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5 Tips for Protecting Your Horse During Botfly Season

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As a horse owner, you are probably aware that fall is a botfly season. Botflies, also known as gadflies, look similar to honeybees in both their shape and coloring. Botflies pose a threat to large mammals such as horses because they lay larvae eggs on a horse’s skin, which enter their mouth and eventually the digestive system when a horse licks and bites the site of the eggs to relieve the itch and irritation. Depending on the severity of the infestation, a horse may suffer from problems in the mouth and stomach, which can cause them to stop eating. Additional symptoms may include inflammation and colic. There are steps horse owners can take to protect their gentle giants from a botfly invasion. First, head on over to My Hooves and Paws to peruse our extensive selection of insect control for horses, as a well as safe and effective horse wormers. In the meantime, here are five tips for you to consider for safeguarding your horses from botflies this fall.

Ways To Protect Your Horse During Bot Season

Understand The Yearly Botfly Cycle

Female botflies lay their eggs on the skin of horses, typically on their legs, knees, belly, chin, and nose. Once the horse bites or licks the area where the eggs have been laid, the eggs are transferred to the mouth where they incubate for about a three to four week period. Then, the larvae move into the horse’s stomach and attach into the stomach lining and incubate for another eight to ten months. They mature during this time and then are passed out of the horse through its feces where they are deposited in the ground and will emerge as adult botflies, continuing the cycle again and again. Understanding the yearly cycle of botflies can help you prevent an infestation the following season by taking the appropriate defensive measures to protect your horses.

Cover Them With Fly Sheets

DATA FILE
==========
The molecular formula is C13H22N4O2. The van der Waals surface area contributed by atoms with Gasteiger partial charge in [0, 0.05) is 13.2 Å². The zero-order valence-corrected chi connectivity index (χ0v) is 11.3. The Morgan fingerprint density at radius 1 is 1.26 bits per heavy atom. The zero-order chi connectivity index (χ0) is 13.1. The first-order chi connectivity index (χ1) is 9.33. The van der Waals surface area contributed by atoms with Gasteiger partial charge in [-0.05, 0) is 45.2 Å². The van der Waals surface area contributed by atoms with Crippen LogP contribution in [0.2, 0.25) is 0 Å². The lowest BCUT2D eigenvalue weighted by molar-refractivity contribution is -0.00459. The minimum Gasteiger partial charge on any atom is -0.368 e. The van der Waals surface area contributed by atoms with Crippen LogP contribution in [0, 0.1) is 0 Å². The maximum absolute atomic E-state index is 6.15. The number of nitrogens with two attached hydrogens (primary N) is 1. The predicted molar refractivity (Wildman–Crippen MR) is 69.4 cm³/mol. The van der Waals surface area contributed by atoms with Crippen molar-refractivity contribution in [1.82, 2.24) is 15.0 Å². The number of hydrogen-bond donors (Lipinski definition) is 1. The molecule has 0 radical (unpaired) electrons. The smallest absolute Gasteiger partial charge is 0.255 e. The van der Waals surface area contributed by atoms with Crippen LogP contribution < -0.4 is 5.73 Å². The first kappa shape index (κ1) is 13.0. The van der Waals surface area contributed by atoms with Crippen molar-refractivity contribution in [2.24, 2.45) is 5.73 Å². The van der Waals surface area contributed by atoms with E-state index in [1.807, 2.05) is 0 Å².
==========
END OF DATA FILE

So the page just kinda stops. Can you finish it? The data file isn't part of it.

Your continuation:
Fly sheets are an effective way for protecting your horse’s body from pesky flies. Why general fly bites can be painful and irritating for your horse, a botfly laying its eggs on their skin cause months of distress and discomfort for your horse and a lot of worry for you. Horse fly sheets cover the main portion of the body, including the stomach, while still giving your horse plenty of freedom to move and run as they normally would. By covering the belly region during bot season, you can significantly reduce the threat of a botfly infestation. Plus, fly sheets can also protect your horse from harmful UV rays during the late summer and fall season.

Face and Head Covers

Like fly sheets, face and head covers provide a barrier against botflies looking to lay their eggs on the chin and nose of a horse. Noble Outfitters makes a durable, comfortable fly mask for horses that not only protects them from flies and insects, but also shields them from UV rays. Cashel fly masks are ideal for protecting your horse from flies while you ride, as the comfortable, breathable nylon mesh protects their eyes, cheeks, foreheads, and noses from pesky flies while riding.

Fly Spray

There are a number of fly repellent sprays, salves, and ointments that can safely protect your horse from botflies. For instance, Country Vet Metered Fly Spray can be applied to your horse’s environment, such as their stall, throughout the barn, and in the stable, to keep the flies away and killing any that invade their space. Swat Fly Repellent Ointment can protect any open wounds, sores, scratches, and abrasions on your horse that could attract botflies.

Regular Inspections

Paying attention to your horse’s behaviors and performing regular inspections on their bodies and extremities can help you identify a botfly infestation. Visually inspecting your horse’s body can help your detect a problem early on for immediate intervention. If you notice them licking and biting the areas where botflies prefer to lay their eggs, you can either contact your veterinarian who can perform further testing for diagnosis and treatment. If you notice your horse behaving unusually or if they have little to no appetite, are lethargic, or appear to be in discomfort, your horse may have larvae living in their stomach. Using high quality horse wormers like equine ivermectin is one of the most effective horse wormers for treating a bot infestation. Horse wormers can encourage the larvae to move out of your horse’s system much quicker. This can also prevent the cycle from starting over if you are able to catch the larvae before they have entered the mature stage when they emerge from the feces of an infected horse, and thus, infest your horse’s environment.

Shop Our Online Pet Store

We are passionate about offering helpful insights and quality horse care products to help you keep your gentle giants safe during bot season and year-round. For the best fly and insect prevention and horse wormers, visit My Hooves and Paws, where we always offer the highest quality horse products at the lowest prices. While your there, be sure to check out our extensive selection of horse products, stable equipment, and horse riding gear for humans such as Noble Outfitters® boot socks and riding gloves, and Troxel® horse riding helmets for all riders.

Along with our horse supplies, we carry all the top brands for dogs, cats, and fish, too! At My Hooves and Paws, we offer something for all pets! Shop our online pet store today and save!


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